I love it when I sit down with a beer on a Saturday night and stumble upon a Found Footage film I knew nothing about – makes the whole week feel worthwhile 🙂
Series 7: The Contenders is a 2001 release that I was blissfully unaware of until about 10 o’ clock last night. I thought I’d seen everything from this period but this one well and truly slid under the radar.
If I’m honest – I wasn’t really expecting much, especially with a title as poor as that and a pretty shitty DVD cover.
So I did a quick IMDb check first to get some sort of angle on how I would be spending the next 70 minutes of my life – it scored a 6.6.
Now, I know what you’re thinking – 6.6 ain’t exactly top of the class!
But IMDb is a sad movie community that seems to absolutely HATE Found Footage movies. In many instances I’ve witnessed quite impressive efforts get no more than 3 or 4 on the chart!
So I knew I had a chance with this hidden little gem…
The movie is presented as an actual reality show from the US in a death-as-entertainment format. Citizens are picked by random to take part in a rather twisted game of cat and mouse.
Once picked they are given a couple of guns and informed about the other contestant’s identities. They then must hunt each other down until only one remains – the winner of course!
The sort of ‘hero’ figure of this film is a pregnant young lady named Dawn ( played by the excellent Brooke Smith! ). Not only is she heavily pregnant – one of the contestants she is up against is a man she is still in love with ( Jeffrey ).
The film basically follows the confrontations, close calls, double-crosses, and ultimately, dead bodies, as the contestants finish each other off.
This film was made in 2001 but to be perfectly honest it shows no signs of being nearly 15 years old. The first scene with Dawn is something I will never really forget – Found Footage at it’s very best!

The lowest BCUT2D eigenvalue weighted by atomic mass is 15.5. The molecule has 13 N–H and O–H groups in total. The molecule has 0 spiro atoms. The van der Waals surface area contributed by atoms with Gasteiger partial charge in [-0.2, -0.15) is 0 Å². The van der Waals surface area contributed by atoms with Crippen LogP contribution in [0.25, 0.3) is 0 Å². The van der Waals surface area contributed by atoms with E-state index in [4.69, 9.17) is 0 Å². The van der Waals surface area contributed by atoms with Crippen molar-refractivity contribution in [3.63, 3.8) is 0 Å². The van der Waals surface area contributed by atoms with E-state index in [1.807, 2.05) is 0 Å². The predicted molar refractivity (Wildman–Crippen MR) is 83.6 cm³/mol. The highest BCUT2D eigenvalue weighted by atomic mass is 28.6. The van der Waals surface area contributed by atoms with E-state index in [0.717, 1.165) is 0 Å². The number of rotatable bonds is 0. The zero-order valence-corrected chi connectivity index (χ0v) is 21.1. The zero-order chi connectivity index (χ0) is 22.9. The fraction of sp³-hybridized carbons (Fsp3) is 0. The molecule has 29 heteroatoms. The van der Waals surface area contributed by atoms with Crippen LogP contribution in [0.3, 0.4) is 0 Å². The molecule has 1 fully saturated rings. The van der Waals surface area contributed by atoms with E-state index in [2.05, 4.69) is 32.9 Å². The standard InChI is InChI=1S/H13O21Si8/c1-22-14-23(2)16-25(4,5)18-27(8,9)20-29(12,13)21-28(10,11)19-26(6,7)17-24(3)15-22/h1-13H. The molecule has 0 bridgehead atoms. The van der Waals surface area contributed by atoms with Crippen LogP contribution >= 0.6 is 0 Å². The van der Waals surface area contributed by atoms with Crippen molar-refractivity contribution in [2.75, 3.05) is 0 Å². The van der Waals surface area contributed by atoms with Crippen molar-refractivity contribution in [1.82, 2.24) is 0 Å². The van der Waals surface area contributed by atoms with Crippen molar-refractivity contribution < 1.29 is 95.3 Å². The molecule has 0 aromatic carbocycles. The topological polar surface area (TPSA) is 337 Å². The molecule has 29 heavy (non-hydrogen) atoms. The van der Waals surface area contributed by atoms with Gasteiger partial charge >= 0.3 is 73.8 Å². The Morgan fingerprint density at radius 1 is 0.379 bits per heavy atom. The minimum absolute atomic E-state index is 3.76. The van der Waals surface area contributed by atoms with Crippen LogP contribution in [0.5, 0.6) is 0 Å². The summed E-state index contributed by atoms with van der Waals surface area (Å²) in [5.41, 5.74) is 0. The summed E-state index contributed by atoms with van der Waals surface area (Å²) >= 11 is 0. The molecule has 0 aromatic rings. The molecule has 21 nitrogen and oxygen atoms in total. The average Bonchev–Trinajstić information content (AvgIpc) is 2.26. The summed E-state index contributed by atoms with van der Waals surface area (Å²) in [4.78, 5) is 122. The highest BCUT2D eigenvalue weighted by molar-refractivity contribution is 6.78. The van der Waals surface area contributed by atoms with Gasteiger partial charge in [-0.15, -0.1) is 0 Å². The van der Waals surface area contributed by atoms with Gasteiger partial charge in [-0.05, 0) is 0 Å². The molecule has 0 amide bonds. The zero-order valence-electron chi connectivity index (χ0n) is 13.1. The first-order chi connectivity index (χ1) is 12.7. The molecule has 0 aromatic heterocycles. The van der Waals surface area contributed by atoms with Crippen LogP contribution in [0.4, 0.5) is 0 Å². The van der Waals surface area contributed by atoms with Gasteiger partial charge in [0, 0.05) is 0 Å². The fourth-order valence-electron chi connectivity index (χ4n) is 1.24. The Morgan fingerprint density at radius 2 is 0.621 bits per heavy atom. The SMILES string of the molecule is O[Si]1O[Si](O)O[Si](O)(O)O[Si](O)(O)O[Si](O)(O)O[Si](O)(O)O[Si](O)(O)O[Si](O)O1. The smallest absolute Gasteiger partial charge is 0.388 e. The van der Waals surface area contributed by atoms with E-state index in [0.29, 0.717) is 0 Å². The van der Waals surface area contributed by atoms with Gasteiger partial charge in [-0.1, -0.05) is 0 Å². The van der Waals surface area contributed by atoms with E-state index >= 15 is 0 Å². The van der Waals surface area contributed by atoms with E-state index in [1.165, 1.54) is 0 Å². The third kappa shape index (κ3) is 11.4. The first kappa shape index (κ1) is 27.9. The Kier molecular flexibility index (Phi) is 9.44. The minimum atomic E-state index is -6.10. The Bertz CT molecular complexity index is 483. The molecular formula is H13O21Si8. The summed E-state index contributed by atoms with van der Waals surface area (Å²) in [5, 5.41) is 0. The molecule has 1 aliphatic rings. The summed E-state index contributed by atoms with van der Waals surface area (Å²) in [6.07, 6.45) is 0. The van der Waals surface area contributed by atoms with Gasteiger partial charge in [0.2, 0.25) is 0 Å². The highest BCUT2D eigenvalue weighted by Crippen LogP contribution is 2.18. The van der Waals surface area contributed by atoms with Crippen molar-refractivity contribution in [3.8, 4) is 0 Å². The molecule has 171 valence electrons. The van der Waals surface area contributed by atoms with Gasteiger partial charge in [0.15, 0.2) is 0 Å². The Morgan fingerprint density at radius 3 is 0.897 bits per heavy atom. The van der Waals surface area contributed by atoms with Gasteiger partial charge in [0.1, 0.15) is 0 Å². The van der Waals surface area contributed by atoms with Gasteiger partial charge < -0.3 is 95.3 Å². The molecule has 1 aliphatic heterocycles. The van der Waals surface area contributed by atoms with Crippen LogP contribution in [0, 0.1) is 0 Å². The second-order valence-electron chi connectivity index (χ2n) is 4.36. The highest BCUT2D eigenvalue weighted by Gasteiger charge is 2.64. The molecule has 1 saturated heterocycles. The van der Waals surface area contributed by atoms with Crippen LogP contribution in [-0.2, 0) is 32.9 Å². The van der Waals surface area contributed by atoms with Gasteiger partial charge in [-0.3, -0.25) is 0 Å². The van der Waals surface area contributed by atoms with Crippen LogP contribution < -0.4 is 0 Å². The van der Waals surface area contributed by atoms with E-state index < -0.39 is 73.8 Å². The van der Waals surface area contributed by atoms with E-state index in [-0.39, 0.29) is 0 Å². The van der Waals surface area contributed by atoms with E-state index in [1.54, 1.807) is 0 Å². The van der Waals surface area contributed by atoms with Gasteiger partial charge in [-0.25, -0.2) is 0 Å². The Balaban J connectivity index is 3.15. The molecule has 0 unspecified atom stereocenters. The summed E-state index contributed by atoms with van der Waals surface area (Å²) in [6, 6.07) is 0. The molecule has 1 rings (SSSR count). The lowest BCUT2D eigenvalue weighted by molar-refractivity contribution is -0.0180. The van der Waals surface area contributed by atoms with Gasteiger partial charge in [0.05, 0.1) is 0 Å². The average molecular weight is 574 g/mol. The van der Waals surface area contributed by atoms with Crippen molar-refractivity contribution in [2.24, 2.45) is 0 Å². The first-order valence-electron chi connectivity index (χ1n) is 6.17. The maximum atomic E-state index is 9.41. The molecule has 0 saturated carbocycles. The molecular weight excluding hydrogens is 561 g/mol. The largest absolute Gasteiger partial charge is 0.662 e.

The reality show is put together in a format that reminded me somewhat of Cops or that Cheaters program. Each of the contestants is followed around by their own personal cameraman so we get to witness all the ups and downs of each character’s journey.
It’s an extremely clever and dark piece of filmmaking that draws in on America’s gun culture and general lack of patience – it’s quite an eye opener at times!
This really was an enjoyable 70 minutes of Found Footage legacy – unique, uncompromising and dark.
The film cleverly makes use of video profiles and on-camera interviews of the contestants to draw us in on an emotional level. As well as that they’ve managed to draft in six pretty decent actors to play each of the characters.
The contrived romantic involvement and twisted past between Dawn and Jeffrey really gives the film an added dimension. Without it, I feel the story would of been a little too black and white, too desperate.
I also liked the character of Lindsay, a teenage student that seems to take to the killing spree like a duck to water. We also get treated to scenes involving her slightly disturbed parents – constantly motivating her before she goes in for each attempted kill.
Much like The Blair Witch Project, this film has stood the test of time and has no trouble fitting in with more modern Found Footage efforts.
It’s dark, witty and ultimately disturbing – everything you’d want in a Saturday night Found Footage showing.
Definitely one for your hit list – well worth watching!